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De Broglie Waves

Thursday, February 10, 2022

De Broglie's Hypothesis

Louis de Broglie hypothesized that, just like how light behaves as both a wave and a particle, all matter has some wave-like property. Knowing E=hfE=hf and p=h/λp=h/\lambda for light, de Broglie predicted that any particle moving with momentum pp has an associated wave with wavelength λ\lambda such that


This is called the particle's de Broglie wavelength. These wavelengths are often far too small to be observed in a laboratory, but some waves (whose wavelengths are on the scale of atomic or nuclear sizes) can be observed.

Consequences of de Broglie's hypothesis

Considering the idea that all particles have wavelengths, it is worth asking what wave exactly has the particle's de Broglie wavelength. It can be helpful to think of this as a wave that only presents itself when a wave experiment is done on the particle.

Another question is why these wavelengths hadn't be observed before de Broglie. Using experimental setups like the double slit experiment, it is impossible to observe the wave from ordinary objects. Only experimental verification of de Broglie's hypothesis has been done on the atomic scale.

Experimental Evidence for de Broglie Waves

Experiments like the double slit experiment were not possible for atomic or subatomic particles until long after de Broglie's hypothesis (and still is not possible for some particles). Therefore, other experiments were conducted to verify the hypothesis.

Particle diffraction experiments

Diffraction of light is often observed using a single slit. For light waves with a wavelength of λ\lambda incident on a slit with width aa, the diffraction minima occur at


Where nn is an integer greater than 11.

To study electron wave diffraction, experiments use "slits" between atoms in a crystal instead of an artificial slit. Due to the similarities between the patterns of electrons found and the patterns of light found with X-ray diffraction experiments strongly suggest that electrons are behaving as waves.

Electron waves are also observed by passing a beam of electrons through a small aperture to scatter on a crystal of nickel, then observing them at some angle ϕ\phi with a detector. The maxima for a diffraction grating with spacing dd is described as integer multiples of the wavelength:


This matched perfectly with the experimental observations of electron waves, further supporting the de Broglie hypothesis for electrons.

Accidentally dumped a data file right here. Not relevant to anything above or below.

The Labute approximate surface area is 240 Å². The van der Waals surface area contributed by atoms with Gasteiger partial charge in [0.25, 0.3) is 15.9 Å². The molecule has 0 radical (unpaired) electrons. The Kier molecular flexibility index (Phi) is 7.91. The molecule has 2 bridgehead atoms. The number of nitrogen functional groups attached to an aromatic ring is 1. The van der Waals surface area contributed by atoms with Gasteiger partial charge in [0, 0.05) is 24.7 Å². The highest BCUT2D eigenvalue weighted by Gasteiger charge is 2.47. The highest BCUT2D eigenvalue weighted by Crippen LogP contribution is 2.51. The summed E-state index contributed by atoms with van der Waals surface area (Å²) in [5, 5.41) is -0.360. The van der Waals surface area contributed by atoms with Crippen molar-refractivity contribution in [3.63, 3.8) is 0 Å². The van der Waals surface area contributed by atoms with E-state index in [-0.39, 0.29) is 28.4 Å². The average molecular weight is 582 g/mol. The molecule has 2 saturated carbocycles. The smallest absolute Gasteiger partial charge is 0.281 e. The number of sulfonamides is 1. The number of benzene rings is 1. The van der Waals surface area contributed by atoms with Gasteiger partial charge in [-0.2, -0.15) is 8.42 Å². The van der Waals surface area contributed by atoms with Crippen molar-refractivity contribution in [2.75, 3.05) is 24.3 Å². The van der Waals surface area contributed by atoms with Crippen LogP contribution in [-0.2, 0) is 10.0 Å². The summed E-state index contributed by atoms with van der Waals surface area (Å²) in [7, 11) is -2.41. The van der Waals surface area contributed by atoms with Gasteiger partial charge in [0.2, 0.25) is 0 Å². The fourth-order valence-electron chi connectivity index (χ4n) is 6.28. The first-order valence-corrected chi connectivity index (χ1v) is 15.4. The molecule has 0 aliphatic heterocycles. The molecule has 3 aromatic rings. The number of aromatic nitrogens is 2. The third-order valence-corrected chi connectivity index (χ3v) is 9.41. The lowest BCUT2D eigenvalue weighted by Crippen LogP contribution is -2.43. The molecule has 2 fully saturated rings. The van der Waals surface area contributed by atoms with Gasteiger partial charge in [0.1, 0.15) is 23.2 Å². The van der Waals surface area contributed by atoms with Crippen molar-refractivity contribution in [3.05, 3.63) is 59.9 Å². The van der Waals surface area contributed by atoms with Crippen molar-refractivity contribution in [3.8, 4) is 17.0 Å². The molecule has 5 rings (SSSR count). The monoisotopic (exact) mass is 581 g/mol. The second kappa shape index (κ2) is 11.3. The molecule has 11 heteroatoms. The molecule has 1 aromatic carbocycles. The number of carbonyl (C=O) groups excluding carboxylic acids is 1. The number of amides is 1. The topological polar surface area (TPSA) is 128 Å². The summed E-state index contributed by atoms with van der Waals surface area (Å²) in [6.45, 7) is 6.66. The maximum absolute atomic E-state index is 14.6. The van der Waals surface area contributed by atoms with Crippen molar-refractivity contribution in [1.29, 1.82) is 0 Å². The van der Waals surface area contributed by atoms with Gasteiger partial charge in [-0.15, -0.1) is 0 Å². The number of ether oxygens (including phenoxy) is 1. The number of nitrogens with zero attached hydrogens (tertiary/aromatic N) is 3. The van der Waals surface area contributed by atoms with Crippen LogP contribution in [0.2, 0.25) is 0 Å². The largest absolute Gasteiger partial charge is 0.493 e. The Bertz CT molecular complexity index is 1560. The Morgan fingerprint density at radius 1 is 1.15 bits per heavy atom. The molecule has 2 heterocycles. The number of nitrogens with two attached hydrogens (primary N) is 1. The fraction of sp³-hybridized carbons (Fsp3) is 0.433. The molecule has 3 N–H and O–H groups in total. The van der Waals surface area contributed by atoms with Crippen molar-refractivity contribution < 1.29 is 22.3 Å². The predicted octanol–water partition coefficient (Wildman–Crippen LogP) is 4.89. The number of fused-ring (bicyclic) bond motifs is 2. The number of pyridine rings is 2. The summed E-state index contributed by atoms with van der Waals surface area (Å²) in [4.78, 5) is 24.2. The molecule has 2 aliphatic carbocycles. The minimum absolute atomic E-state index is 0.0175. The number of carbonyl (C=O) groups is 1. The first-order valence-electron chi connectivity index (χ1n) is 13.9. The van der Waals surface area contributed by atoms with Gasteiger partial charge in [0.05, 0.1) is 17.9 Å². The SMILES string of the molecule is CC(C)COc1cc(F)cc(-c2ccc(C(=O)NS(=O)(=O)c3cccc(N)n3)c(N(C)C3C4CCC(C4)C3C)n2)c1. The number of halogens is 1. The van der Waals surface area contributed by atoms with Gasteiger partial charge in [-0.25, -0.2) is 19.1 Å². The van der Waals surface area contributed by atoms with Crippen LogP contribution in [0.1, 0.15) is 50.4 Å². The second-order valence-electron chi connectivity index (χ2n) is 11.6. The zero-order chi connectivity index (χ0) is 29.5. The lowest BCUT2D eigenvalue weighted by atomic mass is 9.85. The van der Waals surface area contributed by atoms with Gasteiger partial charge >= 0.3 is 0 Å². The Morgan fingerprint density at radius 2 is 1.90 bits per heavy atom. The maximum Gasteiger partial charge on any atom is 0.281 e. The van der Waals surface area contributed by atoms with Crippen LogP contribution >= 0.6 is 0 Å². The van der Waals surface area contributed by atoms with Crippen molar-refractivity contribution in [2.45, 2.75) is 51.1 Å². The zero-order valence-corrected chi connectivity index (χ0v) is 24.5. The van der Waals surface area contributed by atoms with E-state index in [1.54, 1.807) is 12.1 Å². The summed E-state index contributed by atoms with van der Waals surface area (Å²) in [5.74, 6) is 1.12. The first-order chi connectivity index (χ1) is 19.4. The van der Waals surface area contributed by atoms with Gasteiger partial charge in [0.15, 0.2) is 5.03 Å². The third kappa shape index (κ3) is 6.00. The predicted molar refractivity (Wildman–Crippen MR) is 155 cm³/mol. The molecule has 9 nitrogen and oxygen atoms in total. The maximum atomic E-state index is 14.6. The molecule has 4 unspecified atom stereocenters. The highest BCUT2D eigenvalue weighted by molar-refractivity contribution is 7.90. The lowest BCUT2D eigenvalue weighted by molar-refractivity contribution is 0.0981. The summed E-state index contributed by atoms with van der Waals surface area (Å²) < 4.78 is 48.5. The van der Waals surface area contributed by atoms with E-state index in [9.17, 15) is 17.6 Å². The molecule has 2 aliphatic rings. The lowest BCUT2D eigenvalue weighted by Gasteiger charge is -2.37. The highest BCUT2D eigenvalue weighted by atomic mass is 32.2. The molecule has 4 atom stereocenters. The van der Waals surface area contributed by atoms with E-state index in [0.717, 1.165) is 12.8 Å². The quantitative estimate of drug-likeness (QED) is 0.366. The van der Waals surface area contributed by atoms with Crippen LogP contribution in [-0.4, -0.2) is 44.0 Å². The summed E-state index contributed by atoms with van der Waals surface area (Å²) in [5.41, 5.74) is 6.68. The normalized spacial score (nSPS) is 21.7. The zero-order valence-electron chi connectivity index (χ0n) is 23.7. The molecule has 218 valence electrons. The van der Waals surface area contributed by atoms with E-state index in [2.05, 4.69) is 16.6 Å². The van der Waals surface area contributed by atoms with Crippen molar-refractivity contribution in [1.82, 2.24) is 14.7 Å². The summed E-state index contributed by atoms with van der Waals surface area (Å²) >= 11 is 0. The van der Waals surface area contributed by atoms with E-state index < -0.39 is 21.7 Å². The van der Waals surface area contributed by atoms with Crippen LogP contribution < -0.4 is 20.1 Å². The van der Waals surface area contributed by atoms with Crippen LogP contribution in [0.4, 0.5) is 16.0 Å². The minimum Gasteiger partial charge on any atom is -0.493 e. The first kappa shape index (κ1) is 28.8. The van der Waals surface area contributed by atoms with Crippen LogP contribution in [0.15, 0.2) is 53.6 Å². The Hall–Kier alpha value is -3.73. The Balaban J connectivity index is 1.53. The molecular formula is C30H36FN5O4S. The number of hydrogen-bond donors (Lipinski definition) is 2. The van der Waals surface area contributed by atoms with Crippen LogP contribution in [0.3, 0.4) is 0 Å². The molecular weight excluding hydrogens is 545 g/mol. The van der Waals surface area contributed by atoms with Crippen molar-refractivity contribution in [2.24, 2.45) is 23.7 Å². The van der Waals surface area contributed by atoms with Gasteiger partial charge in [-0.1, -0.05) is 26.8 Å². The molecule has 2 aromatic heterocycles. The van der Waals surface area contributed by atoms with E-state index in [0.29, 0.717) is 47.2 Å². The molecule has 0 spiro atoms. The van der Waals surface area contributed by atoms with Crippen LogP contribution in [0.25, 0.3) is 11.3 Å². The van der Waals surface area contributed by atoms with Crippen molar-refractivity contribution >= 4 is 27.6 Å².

Double-slit experiments for particles

Due to the technical challenge of creating double-slit experiments for particles like electrons, experiments to observe the wave-like nature of particles were not conducted until the mid-twentieth century. In 1961, however, a double-slit experiment was conducted with electrons by accelerating them through a potential of 50kV, and the resulting pattern was extremely similar to that of light waves.

The same experiment, albeit with a different distance between the slits, was performed with neutrons and even atoms, and all experiments point to these particles behaving as waves.

Monumental significance

These experiments showed that, in general, particles could also behave as waves. This property is used extensively in modern science, such as in the electron microscope, or in neutron diffraction.

Double-Slit Uncertainty

Issues arise when trying to measure which of the two slits a particle passes through during a double-slit experiment. Any measurement to determine which slit the particles pass through, such as an electromagnetic loop, destroys the wave behavior and the particles simply pass through and appear on the screen as two lines—no interference.

By measuring particle-properties like which slit the particle passes through, we only investigate the particle aspects and thus cannot observe the wave aspects. Conversely, when studying the wave aspects, we cannot observe the particle aspects.

The electron behaves as a wave or a particle, but never both simultaneously.

Principle of complementarity

The principle of complementarity is that a complete description of a photon or any other particle cannot be made in terms of only its particle properties or only its wave properties; both aspects must be considered. Additionally, both properties cannot be observed simultaneously. Different experiments suggest different identities.